Optical image of the first galaxy in the eROSITA all-sky survey showing quasi-periodic eruptions with the NICER X-ray light-curve superimposed.
Credit: MPE; optical image: DESI Legacy Imaging Surveys/D. Lang (Perimeter Institute); NASA

Round and Round and Down?

If you keep an eye on the entire sky, you're bound to find some interesting, strange things going on. The more intently you look, the larger number of peculiar sources you find, and the longer you look, the more variable sources you see. The X-ray sky is particularly chock full of interesting sources that vary on a large range of timescales, from decades to milli-seconds. Even seemingly innocuous sources can behave badly if you watch them long enough. The eROSITA telescope on the Spektr-RG spacecraft is an excellent facility for probing the weird things that go bump in the X-ray night, since every six months it takes a complete picture of the X-ray sky (which it's been doing since its launch in July, 2019). The image above is an excellent example of the sort of breakthrough science that eROSITA does. The image shows a false-color optical picture of a rather non-descript galaxy which goes by the mundane name of 2MASS 02314715-1020112. However, during scanning observations, eROSITA found something very strange: unusually strong X-ray variations from this galaxy occuring every few hours. Followup observations by the Neutron Star Interior Composition Explorer (NICER for short) were able to trace out these variations in detail, as shown by the green graph at the top of the image. The detailed monitoring of this galaxy by NICER nicely showed that the X-ray variations seen by eROSITA were part of a nearly-periodic signal coming from the galaxy itself, with nearly regular peaks occurring roughly every 18.5 hours. The nature of these variations, dubbed "quasi-periodic eruptions" by scientists, is not well determined. Researchers think that these strange pulses may in fact be the signal of an unfortunate star circling the supermassive black hole at the galaxy's center, about to be torn apart and swallowed.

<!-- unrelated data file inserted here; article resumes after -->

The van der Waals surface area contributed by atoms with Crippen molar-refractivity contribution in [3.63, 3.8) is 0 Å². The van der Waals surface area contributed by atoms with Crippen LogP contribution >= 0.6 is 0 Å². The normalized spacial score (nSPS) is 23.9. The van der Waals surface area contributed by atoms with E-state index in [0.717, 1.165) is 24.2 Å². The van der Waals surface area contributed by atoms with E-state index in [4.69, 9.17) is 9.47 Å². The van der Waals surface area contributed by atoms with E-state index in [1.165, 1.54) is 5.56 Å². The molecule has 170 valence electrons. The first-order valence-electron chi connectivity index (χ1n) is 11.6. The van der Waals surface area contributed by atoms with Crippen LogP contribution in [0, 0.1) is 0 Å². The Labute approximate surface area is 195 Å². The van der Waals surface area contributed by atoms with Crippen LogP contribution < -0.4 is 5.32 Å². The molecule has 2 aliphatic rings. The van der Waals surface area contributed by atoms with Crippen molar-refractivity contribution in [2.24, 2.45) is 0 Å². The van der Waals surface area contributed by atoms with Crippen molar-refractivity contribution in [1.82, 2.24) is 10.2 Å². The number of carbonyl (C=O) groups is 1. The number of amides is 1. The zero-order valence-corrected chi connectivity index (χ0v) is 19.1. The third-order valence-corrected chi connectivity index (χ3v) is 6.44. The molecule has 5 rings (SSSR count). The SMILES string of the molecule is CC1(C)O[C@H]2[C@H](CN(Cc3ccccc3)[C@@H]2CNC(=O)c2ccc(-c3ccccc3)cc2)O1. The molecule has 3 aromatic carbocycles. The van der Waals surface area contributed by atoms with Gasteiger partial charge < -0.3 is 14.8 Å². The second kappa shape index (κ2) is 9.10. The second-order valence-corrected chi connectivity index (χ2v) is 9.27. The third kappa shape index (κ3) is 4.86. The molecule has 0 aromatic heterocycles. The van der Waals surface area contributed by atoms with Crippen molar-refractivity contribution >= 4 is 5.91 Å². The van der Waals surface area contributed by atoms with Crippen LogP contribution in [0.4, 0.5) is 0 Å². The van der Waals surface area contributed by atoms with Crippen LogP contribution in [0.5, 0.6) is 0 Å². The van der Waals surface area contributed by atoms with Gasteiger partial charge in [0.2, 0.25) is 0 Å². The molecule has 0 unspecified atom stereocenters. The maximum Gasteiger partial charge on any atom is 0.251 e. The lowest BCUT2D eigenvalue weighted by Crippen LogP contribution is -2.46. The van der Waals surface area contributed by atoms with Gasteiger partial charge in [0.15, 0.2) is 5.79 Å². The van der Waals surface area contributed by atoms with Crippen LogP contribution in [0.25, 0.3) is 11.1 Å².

Published: October 11, 2021

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Each week the HEASARC brings you new, exciting and beautiful images from X-ray and Gamma ray astronomy. Check back each week and be sure to check out the HEAPOW archive!
Page Author: Dr. Michael F. Corcoran
Last modified Monday, 18-Oct-2021 11:23:10 EDT